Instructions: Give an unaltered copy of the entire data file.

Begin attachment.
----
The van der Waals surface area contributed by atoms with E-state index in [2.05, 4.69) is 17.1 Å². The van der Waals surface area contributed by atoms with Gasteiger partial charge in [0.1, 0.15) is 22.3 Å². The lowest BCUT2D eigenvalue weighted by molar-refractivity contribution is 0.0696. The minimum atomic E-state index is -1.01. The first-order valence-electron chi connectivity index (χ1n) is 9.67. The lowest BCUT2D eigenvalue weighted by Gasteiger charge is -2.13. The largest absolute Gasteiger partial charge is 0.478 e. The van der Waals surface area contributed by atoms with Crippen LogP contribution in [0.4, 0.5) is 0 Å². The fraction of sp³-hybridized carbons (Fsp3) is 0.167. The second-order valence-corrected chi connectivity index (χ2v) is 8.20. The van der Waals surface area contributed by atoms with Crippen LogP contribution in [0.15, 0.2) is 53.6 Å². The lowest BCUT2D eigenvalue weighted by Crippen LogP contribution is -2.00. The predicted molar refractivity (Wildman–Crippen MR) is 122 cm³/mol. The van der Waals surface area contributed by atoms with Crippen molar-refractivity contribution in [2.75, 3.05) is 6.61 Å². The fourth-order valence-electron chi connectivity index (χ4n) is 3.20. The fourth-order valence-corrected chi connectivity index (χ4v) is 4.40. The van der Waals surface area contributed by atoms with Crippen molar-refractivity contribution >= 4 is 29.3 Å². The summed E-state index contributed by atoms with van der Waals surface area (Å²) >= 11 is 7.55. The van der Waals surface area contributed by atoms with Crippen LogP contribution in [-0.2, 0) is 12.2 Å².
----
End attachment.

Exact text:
The van der Waals surface area contributed by atoms with E-state index in [2.05, 4.69) is 17.1 Å². The van der Waals surface area contributed by atoms with Gasteiger partial charge in [0.1, 0.15) is 22.3 Å². The lowest BCUT2D eigenvalue weighted by molar-refractivity contribution is 0.0696. The minimum atomic E-state index is -1.01. The first-order valence-electron chi connectivity index (χ1n) is 9.67. The lowest BCUT2D eigenvalue weighted by Gasteiger charge is -2.13. The largest absolute Gasteiger partial charge is 0.478 e. The van der Waals surface area contributed by atoms with Crippen LogP contribution in [0.4, 0.5) is 0 Å². The fraction of sp³-hybridized carbons (Fsp3) is 0.167. The second-order valence-corrected chi connectivity index (χ2v) is 8.20. The van der Waals surface area contributed by atoms with Crippen LogP contribution in [0.15, 0.2) is 53.6 Å². The lowest BCUT2D eigenvalue weighted by Crippen LogP contribution is -2.00. The predicted molar refractivity (Wildman–Crippen MR) is 122 cm³/mol. The van der Waals surface area contributed by atoms with Crippen molar-refractivity contribution in [2.75, 3.05) is 6.61 Å². The fourth-order valence-electron chi connectivity index (χ4n) is 3.20. The fourth-order valence-corrected chi connectivity index (χ4v) is 4.40. The van der Waals surface area contributed by atoms with Crippen molar-refractivity contribution >= 4 is 29.3 Å². The summed E-state index contributed by atoms with van der Waals surface area (Å²) >= 11 is 7.55. The van der Waals surface area contributed by atoms with Crippen LogP contribution in [-0.2, 0) is 12.2 Å².